This article originally appeared on my Patreon page for 5 January 2022 -- there with a little extra content -- and I'm reprising it here in hopes of enticing a few more of you to come and back me.
“The chimera was beginning to bore people. Rather than imagining it they turned it into something else. As a beast it was too incoherent; the lion, the goat and the snake do not readily make up a single animal.”
Borges there, writing in The Book of Imaginary Beings, and he’s dead right. I never quite embraced the Greek myths as a kid because of all those monsters with the forelimbs of animal X and the hindquarters of animal Y. Even as a kid I thought they should have tried harder. The Norse myths came steeped in really dark and dreamlike elements, which I loved and that’s probably why Legend turned out the way it did.
This came up in a recent episode of The Good Friends of Jackson Elias, my second favourite fantasy gaming podcast. The chaps were talking about Robert E Howard’s short story “The Tower of the Elephant”, and I got to thinking about how almost every illustration of Yag-Kosha just plonks an elephant’s head onto a man’s body. You can almost hear the scratch of the pen as the artist carefully copied a picture from a zoology book.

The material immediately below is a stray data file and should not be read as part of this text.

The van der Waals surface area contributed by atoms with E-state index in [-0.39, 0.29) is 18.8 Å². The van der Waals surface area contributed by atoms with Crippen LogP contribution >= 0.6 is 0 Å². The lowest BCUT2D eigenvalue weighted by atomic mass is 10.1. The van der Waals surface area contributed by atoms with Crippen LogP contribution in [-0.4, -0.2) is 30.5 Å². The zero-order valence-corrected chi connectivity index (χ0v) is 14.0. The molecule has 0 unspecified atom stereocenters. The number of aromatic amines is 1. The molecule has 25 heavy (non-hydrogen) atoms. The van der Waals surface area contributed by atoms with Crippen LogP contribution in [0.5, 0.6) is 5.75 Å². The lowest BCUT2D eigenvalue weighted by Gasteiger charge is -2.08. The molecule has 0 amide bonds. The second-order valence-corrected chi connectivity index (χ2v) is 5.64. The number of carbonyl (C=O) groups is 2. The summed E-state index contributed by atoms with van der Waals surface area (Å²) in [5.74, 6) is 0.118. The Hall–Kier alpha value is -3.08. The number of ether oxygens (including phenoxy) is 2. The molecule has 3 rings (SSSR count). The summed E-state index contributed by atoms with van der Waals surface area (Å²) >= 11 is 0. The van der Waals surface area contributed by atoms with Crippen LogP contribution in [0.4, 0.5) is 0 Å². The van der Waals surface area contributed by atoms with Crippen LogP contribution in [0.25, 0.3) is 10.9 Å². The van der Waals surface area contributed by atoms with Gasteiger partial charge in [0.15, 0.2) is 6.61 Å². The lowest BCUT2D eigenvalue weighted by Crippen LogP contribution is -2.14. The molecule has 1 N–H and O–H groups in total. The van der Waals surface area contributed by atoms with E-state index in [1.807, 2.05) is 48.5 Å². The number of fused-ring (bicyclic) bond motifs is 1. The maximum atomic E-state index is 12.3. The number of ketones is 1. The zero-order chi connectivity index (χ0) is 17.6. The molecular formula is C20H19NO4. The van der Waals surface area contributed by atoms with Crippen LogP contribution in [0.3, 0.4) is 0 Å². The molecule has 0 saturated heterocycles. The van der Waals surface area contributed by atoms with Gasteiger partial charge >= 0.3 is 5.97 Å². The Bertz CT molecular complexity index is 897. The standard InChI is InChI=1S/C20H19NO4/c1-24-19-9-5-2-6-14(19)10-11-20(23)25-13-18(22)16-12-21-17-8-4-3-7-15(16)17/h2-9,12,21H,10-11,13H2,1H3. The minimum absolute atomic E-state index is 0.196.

But here’s how Yag-Kosha is described in the story:
“Conan stared at the wide flaring ears, the curling proboscis, on either side of which stood white tusks tipped with round golden balls. [...] This then, was the reason for the name, the Tower of the Elephant, for the head of the thing was much like that of the beasts described by the Shemitish wanderer.”
Yag-Kosha is an extraterrestrial. While REH was no doubt inspired by the mythology of Ganesha, I think he had something stranger and more original in mind. A body with two arms and two legs, and head that has protuberant teeth or horns and a long, prehensile snout – of course to Conan it looks like an elephant-headed man, but that’s no excuse for artists to be so literal.
One of the worst offenders is the illustration by J M Wilcox from the March 1933 edition of Weird Tales:
No better is Ernie Chan’s depiction from The Savage Sword of Conan. Somewhere there’s a photo of an elephant’s head that looks exactly like this:
The takeaway is that we all find our inspiration in the familiar, but when transmuting that lead into fantasy gold it pays off to hide your sources. And, along with that, always to look for a new angle on familiar material. For instance, vampires that seem to have been whisked off the set of a Hammer horror movie will probably not give your players a genuine shudder, but investing a little work in dirtying them up, or adding an outré spin on the concept, can yield a very memorable encounter.